Another battle in Seward, this time with no shooting

Published September 12, 2014 by Kirsten Delegard

You can live in south Minneapolis your entire life and never stumble across the nineteenth century enclave that is Milwaukee Avenue, a two block development wedged between 22nd and 23rd avenues off Franklin Avenue in the Seward neighborhood. This pedestrian street–lined on either side by brick cottages fronted with gingerbread porches– transports visitors to another place and time.

These blocks were developed in the 1880s by local real estate agent William Ragan, who hoped to profit from the city’s exponential growth. He constructed the small houses to provide cheap, temporary homes for new immigrants from Scandinavia, who mostly worked in the nearby Milwaukee Railroad shops and yards. He squeezed as many structures as possible on to the narrow street, which had been originally platted as an alley. An ethnic community took shape around Ragan’s development but in these early decades no one stayed too long.

The homes were not built for the ages and they were neglected through the Depression and World War II. By 1959 the city declared its intention to see these dilapidated structures razed, pointing to the fact that at least some of them lacked indoor plumbing. But as the city sought to obtain the funds for this ambitious redevelopment plan, the neighborhood changed. And by the 1970s, Seward was home to many seasoned activists, who decided to band together to stop the destruction of this historic streetscape.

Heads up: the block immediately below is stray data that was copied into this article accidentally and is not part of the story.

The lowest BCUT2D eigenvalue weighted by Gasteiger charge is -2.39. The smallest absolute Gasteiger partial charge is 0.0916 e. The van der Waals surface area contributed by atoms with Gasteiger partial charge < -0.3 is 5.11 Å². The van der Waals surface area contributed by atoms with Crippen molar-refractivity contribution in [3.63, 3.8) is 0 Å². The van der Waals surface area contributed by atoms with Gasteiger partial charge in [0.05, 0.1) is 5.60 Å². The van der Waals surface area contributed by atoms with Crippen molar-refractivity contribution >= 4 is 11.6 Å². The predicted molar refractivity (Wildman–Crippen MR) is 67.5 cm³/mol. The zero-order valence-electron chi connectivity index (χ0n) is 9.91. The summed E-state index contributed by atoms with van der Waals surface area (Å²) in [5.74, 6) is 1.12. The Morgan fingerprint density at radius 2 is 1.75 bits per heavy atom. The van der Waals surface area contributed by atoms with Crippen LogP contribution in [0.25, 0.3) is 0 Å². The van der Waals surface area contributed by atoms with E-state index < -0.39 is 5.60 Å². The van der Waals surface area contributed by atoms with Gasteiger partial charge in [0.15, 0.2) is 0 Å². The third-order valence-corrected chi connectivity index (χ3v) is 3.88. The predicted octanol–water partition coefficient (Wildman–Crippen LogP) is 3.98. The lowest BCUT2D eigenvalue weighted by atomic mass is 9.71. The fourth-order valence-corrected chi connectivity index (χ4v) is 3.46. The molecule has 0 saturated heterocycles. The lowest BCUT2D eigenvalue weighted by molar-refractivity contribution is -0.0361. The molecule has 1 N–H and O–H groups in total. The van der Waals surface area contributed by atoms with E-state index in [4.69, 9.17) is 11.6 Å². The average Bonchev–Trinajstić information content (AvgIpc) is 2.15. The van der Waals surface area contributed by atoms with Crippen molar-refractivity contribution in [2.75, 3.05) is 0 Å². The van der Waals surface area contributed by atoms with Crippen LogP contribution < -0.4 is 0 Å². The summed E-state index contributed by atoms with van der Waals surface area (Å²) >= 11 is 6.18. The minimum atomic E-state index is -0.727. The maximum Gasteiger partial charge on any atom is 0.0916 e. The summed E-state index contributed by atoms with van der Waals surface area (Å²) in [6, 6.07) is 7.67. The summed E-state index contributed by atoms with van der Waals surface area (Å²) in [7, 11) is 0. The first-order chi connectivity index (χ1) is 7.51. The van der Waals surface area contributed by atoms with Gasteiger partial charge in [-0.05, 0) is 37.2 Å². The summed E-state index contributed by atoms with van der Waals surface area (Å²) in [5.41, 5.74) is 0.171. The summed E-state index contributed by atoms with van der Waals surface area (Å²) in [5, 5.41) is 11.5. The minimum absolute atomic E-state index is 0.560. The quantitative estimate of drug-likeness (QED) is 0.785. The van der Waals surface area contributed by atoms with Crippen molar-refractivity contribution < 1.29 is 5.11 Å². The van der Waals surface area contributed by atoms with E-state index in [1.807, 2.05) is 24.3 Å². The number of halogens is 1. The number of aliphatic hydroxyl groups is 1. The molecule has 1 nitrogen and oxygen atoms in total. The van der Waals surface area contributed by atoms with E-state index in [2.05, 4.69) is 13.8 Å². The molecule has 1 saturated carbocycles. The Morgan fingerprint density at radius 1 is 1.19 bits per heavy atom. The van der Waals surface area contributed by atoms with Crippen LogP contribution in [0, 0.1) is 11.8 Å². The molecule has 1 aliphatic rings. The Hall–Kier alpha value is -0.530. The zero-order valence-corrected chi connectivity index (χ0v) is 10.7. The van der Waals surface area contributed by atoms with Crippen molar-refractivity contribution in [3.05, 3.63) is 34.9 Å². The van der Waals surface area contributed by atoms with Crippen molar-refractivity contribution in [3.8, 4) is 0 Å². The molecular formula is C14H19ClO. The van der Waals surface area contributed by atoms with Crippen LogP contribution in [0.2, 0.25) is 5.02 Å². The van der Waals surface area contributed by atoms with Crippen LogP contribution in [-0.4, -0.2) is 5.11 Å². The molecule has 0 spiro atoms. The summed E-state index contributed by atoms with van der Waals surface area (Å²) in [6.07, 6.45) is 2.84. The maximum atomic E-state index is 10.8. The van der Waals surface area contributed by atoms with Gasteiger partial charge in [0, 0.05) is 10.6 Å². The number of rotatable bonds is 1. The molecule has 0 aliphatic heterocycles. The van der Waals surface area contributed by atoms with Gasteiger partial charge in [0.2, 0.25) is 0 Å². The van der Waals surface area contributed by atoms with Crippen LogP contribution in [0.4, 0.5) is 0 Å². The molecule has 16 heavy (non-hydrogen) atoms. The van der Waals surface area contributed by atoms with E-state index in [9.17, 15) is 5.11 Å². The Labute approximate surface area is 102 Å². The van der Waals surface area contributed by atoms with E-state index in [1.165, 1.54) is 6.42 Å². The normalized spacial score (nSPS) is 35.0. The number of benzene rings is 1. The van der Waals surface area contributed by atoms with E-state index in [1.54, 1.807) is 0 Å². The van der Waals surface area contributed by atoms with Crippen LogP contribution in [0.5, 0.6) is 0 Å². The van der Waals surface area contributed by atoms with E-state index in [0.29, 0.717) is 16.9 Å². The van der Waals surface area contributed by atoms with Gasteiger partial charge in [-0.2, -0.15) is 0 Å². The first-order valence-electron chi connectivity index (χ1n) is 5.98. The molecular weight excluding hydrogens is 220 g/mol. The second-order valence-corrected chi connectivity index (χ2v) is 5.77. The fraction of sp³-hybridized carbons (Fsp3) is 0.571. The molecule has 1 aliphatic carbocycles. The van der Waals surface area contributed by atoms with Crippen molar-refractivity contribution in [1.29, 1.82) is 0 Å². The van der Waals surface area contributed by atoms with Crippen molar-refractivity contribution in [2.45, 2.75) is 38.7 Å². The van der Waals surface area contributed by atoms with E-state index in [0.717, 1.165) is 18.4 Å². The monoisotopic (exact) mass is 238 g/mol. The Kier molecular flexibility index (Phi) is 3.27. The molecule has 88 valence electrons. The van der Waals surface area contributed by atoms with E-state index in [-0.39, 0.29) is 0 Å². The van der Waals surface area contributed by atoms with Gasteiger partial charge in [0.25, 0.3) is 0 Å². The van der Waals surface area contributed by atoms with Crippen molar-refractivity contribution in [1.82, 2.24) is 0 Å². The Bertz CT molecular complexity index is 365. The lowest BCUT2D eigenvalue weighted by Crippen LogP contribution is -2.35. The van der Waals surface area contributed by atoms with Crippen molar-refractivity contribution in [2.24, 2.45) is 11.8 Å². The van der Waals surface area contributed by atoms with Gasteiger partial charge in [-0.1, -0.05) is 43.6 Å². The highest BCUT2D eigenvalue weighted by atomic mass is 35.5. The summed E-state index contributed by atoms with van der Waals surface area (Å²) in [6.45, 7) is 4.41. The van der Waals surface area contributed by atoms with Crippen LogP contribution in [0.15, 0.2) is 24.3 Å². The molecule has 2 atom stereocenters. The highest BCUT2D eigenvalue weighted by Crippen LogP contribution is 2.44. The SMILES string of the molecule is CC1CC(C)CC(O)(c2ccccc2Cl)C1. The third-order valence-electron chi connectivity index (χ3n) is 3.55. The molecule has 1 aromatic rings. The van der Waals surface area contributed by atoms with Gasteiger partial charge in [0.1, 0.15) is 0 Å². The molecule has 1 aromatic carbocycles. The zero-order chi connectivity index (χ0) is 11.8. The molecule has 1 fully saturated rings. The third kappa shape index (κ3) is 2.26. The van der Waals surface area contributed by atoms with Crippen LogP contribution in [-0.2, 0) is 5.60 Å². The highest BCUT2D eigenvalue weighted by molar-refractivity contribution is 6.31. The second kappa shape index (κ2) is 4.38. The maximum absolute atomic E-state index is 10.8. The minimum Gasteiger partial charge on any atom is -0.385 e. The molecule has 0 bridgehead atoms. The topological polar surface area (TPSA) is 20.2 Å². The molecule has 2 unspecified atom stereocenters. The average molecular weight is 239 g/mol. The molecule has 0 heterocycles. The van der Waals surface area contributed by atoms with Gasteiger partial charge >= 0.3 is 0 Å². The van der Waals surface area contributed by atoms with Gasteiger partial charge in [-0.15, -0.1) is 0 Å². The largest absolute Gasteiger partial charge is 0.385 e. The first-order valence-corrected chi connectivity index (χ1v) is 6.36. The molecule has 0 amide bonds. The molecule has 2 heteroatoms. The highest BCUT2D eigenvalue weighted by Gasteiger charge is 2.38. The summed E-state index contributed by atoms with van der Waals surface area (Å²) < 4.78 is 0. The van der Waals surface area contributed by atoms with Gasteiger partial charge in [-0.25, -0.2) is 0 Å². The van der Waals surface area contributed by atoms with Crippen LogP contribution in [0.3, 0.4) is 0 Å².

In 1974, neighborhood activists worked with the Minnesota Historical Society to get the district of workers’ homes placed on the National Register, forestalling demolition. Over the decade that followed, residents sought to preserve the street but upgrade the homes for modern families. William Rogan would likely not recognize the idyllic street today, a leafy enclave surrounded by busy thoroughfares on all sides.

In a new book–Milwaukee Avenue: Community Renewal in Minneapolis–Bob Roscoe tells the story of this campaign from his perspective as a local activist. To hear more, visit the Hennepin History Museum this Sunday at 2pm. The Museum is hosting a fireside chat and book signing with Roscoe.





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